Agent A: A Puzzle In Disguise in Review: Spying Is Cool Again

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Your mission, should you choose to accept it, is to take on the role of Agent A and help track down the nefarious Ruby LaRouge.  Is the game full of cliché?  Yeah.  But that’s part of the charm.  Whether intentionally or not this game pays homage to the greats like James Bond and Get Smart, with an attitude akin to modern classics such as Carmen Sandiego.  There was never a moment where I felt like banging my head on the wall, though at times things felt a bit too easy, but in the end it was all orchestrated in such a way that I never wanted to put it down.  There are a few stellar examples of tap and click genius among the horde of Hidden Object variants, and Agent A is certainly one of them.
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Tiny Rogue in Review – Fun Mobile Rogue-Like (But No Small Packages Jokes Here)

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With the somewhat rogue-like Devious Dungeon series under their belt, I was kind of surprised to see Ravenous Games release another rogue-like game.  However, Tiny Rogue is a decidedly different game than that other series, and so far I quite like it.  The game utilizes a more traditional top down perspective, and random everything makes it feel like a completely fresh experience every time.  The single screen layouts are also easier to navigate and much more manageable for an on the go experience.  For me this has been a great portable rogue-like experience.
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Lost Souls: Timeless Fables Collector’s Edition HD in Review – Didn’t Really Get Lost In This One

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The concept of entering paintings or books in order to travel to another world is certainly not a new concept, even in the realm of games.  The first title in the Lost Souls series covered the painting side of the subject, and now Lost Souls: Timeless Fables handles the book side of things.  I didn’t get the chance to play Enchanted Paintings, but I have played other games with a similar theme, and to be perfectly honest Timeless Fables felt a bit flat in comparison to those other titles.  It’s not a bad game, mind you, but as I’ve said before, in such an over-saturated market as the hidden object genre being mediocre is almost worse than being bad, because at least a bad game still has the potential of standing out from the crowd.
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Dub Dash in Review: The Beat Rolls On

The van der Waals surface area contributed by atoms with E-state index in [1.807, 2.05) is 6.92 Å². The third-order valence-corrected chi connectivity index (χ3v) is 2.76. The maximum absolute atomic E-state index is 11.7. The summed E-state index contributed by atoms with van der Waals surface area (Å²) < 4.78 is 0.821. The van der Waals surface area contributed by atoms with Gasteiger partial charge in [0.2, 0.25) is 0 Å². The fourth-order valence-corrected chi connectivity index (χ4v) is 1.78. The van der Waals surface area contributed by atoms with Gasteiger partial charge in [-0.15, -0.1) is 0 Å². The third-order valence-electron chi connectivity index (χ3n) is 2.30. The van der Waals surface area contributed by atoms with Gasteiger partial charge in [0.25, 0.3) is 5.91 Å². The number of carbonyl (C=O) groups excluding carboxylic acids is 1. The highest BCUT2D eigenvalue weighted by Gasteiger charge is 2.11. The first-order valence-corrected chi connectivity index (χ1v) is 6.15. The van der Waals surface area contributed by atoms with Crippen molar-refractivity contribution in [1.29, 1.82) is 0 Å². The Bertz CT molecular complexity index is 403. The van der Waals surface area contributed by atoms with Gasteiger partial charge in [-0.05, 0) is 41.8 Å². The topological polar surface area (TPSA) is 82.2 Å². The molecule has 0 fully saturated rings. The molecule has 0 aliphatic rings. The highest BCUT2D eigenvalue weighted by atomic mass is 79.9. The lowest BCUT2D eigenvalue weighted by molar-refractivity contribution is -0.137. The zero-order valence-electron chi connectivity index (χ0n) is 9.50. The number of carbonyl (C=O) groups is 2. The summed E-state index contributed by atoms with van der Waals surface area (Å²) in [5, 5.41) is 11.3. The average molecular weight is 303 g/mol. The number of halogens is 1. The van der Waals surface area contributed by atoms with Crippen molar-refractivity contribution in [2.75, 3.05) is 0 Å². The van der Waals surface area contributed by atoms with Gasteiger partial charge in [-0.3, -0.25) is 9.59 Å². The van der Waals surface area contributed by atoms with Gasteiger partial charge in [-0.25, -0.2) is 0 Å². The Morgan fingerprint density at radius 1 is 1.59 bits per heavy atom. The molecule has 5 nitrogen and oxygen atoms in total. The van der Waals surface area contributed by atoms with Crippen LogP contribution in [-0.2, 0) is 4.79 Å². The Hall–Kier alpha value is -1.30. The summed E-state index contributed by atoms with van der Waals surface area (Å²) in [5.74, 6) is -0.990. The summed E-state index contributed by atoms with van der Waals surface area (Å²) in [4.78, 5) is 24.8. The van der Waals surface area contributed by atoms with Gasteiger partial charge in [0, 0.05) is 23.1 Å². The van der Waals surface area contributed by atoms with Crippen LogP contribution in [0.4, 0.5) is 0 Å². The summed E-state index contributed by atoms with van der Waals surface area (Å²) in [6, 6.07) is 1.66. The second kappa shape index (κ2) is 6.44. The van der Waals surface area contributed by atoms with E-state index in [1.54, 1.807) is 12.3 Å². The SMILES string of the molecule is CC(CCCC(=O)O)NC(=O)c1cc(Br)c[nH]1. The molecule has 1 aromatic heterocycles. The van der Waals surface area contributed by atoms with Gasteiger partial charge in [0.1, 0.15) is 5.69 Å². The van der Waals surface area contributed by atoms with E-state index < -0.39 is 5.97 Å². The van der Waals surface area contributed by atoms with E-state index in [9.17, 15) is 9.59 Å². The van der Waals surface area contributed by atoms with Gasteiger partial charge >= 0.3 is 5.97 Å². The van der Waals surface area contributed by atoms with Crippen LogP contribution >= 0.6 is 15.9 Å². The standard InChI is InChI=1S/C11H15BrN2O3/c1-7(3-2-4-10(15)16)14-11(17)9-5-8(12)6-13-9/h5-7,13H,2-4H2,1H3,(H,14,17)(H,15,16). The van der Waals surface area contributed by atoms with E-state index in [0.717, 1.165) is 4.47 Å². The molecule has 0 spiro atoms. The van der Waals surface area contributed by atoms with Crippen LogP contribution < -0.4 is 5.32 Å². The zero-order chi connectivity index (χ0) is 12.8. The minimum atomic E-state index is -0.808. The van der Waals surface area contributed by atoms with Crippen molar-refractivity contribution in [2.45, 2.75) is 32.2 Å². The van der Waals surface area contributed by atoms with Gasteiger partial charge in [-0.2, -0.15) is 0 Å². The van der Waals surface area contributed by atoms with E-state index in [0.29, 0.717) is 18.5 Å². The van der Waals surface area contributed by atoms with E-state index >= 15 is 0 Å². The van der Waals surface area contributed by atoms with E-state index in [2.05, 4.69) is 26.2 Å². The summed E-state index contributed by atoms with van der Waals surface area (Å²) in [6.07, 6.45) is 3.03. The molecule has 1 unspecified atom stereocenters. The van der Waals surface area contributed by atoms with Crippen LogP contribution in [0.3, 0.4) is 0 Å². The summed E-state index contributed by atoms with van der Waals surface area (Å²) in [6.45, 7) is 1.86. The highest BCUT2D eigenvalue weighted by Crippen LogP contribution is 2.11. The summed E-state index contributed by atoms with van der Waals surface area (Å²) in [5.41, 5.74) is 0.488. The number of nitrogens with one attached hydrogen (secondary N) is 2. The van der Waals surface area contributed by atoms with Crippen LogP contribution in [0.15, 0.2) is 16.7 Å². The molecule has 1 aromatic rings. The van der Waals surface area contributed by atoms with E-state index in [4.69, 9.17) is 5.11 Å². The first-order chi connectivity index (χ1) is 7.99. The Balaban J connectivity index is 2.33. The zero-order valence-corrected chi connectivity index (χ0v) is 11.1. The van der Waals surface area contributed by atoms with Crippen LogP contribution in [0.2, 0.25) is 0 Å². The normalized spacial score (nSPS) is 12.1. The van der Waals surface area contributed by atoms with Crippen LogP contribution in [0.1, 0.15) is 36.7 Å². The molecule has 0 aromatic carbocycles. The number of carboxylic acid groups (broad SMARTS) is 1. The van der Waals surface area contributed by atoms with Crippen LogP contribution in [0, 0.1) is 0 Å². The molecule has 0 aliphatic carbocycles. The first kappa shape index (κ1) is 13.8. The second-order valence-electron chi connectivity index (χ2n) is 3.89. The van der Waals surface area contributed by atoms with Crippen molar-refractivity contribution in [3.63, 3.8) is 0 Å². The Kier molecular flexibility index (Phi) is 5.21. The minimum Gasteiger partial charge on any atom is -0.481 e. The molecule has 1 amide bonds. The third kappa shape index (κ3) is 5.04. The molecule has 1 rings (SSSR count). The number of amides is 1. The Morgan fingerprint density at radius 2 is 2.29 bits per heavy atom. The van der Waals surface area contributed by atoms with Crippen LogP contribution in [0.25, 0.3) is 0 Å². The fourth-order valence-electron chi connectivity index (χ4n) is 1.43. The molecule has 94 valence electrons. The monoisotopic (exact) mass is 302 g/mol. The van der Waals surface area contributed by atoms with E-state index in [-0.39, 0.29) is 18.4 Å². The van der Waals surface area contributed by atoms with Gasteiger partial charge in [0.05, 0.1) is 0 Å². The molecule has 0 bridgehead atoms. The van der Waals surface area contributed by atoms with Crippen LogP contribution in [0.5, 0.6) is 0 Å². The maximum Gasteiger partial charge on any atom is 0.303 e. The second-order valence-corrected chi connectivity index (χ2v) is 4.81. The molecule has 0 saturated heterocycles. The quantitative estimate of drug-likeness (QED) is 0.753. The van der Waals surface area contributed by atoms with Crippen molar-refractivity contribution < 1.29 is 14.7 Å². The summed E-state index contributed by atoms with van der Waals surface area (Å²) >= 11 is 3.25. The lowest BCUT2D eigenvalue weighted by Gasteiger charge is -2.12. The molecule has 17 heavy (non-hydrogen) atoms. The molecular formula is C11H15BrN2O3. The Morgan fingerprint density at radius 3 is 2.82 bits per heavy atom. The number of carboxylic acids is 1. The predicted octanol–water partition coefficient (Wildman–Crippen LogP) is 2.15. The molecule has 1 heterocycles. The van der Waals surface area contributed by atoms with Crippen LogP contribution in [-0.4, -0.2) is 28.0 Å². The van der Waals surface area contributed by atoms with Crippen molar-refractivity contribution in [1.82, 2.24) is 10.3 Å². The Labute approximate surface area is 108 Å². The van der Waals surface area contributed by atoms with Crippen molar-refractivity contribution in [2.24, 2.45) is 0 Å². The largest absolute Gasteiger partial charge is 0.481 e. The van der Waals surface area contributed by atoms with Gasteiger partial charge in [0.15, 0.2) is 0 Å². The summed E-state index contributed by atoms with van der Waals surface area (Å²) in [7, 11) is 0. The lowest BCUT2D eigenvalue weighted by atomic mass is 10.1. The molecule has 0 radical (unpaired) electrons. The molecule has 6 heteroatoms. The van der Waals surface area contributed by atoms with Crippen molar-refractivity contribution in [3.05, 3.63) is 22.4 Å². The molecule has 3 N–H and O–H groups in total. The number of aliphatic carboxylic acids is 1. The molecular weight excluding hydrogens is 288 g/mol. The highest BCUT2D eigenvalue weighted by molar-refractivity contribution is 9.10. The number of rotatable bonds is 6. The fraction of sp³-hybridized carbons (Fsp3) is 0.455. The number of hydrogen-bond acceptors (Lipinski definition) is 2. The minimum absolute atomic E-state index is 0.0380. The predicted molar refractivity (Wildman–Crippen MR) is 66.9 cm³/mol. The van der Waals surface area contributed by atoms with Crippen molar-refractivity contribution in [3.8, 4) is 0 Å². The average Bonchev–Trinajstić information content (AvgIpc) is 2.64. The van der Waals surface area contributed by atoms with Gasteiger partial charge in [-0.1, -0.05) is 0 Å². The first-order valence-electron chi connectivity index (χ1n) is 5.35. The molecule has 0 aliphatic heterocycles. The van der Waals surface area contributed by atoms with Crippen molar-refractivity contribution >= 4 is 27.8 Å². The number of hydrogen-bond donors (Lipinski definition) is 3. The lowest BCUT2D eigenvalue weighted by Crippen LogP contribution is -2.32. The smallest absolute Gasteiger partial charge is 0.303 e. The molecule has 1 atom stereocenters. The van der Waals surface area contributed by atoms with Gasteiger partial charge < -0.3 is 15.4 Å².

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At one point after I received a copy of Dub Dash to look at the developer asked for an update on my review, and I told them I wanted to wait until I had finished at least one level before writing something about the game.  After I don’t know how many times playing the first three levels I was ready to concede and write the review even though I hadn’t completed a single one yet, and then wouldn’t you know it – I actually managed to complete the first level!  If there’s one thing I’ve learned over the years when it comes to rhythm based games it’s that I’m not real good at them, so this was an exciting achievement for me.  Thankfully it was born from a desire to actually accomplish something in the game, and not simply because I “had to” for the sake of this review.  To me that’s the best sign of a game being worth putting some effort into.
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Gabriel Knight: Sins of the Fathers in Review: Rose Colored Glasses Might Be Required

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I feel a certain bit of irony as I write this piece.  Over the past 10 years, most any time I’ve written a review of a third person perspective adventure game I’ve made some sort of reference to the legendary Sierra On-line games catalog.  Now I’ve finally gotten the chance to play one of these legendary games on my iPad and I’m not sure what to make of it.  The game is Gabriel Knight: Sins of the Fathers 20th Anniversary Edition, and in my defense, I never actually played this particular game the first time around.  Still, I believe it’s regarded as one of the best non-Williams Sierra games from the “old days”, and yet I’ve really struggled to get into it.  As a result of that I didn’t get very far into the game before my time ran out with it, but I’ve decided to give you my impressions thus far, rather than an actual “review with a rating”.  It might feel like a review, but I’ll leave that distinction up to you.  (For those curious, I say my “time ran out” because I was playing the game through Testflight, a system which allows me to play the entire game without buying the IAP, and my Testflight build has expired).